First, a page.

Whether hackers are able to remotely switch on victims’ webcams without the camera light giving the game away has been the subject of some debate. Now we learn that not only can it be done, it is done by the FBI.
When Miss Teen USA announced she had been blackmailed over nude photos taken via her webcam, she said, “I wasn’t aware that somebody was watching me [on my webcam]. The [camera] light didn’t even go on, so I had no idea.”
Is that possible, asked Naked Security. “Can webcams be rigged so as to record without the light coming on?” Chester Wisniewski, senior security advisor at Sophos, responded, “Some laptops allow you to turn the light on and off in software, others only work physically. I think it is certainly possible, if unlikely.”
Now we learn, in a report published by The Washington Post, it is not only possible, it is done by the FBI. Details came to light in a Post article on court documents seeking – and gaining – authority to hack a suspect’s personal computer and place spyware on it. “The FBI’s elite hacker team,” reports the Post, “designed a piece of malicious software that was to be delivered secretly when Mo [the suspect] signed on to his Yahoo e-mail account, from any computer anywhere in the world, according to the documents.” The method used is a classic spear-phishing attack. In this particular incident, the attack worked, but the malware failed.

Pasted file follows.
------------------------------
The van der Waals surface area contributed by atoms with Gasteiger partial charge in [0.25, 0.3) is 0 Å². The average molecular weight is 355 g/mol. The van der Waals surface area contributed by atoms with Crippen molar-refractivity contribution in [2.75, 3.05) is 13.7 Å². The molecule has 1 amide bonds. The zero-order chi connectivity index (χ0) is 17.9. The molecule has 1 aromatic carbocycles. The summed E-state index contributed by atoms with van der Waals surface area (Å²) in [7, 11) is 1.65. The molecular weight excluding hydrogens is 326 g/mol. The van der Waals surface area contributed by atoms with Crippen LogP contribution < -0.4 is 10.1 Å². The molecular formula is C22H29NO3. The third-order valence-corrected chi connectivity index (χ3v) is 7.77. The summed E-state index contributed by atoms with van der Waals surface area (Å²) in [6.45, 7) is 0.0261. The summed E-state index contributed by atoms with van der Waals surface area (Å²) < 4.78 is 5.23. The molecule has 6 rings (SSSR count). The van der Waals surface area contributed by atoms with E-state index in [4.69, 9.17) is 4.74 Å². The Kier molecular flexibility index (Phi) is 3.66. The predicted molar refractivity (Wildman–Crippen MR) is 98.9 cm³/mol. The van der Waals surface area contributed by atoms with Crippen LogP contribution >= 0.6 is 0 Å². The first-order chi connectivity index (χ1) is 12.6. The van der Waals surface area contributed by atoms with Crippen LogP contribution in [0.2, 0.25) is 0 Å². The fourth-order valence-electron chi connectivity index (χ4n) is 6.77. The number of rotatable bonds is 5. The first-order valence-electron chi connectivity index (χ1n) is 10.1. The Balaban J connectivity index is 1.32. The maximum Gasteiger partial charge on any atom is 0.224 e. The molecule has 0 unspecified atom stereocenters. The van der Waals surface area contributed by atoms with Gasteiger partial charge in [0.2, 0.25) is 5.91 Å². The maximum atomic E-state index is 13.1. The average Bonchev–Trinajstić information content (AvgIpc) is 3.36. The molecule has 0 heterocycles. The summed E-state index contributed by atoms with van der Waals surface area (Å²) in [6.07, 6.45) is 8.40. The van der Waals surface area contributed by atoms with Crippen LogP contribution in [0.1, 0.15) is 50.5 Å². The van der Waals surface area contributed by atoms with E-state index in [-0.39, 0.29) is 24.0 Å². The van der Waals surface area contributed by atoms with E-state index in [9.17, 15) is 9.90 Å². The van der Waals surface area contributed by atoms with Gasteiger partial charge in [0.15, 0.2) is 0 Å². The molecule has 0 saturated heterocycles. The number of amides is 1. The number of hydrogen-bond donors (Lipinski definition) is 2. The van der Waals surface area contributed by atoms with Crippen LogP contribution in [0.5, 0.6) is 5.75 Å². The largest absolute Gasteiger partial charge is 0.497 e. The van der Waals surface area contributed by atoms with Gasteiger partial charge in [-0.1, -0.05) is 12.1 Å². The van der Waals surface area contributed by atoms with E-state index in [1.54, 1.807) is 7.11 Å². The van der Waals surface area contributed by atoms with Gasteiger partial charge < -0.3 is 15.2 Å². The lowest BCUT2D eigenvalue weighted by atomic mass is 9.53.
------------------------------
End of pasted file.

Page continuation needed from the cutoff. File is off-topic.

However, the purpose was to obtain any information possible to tie Mo into bomb threats made shortly after 12 people were shot in a movie theater in Denver in July 2012. “The most powerful FBI surveillance software can covertly download files, photographs and stored e-mails, or even gather real-time images by activating cameras connected to computers, say court documents and people familiar with this technology”, continues the Post.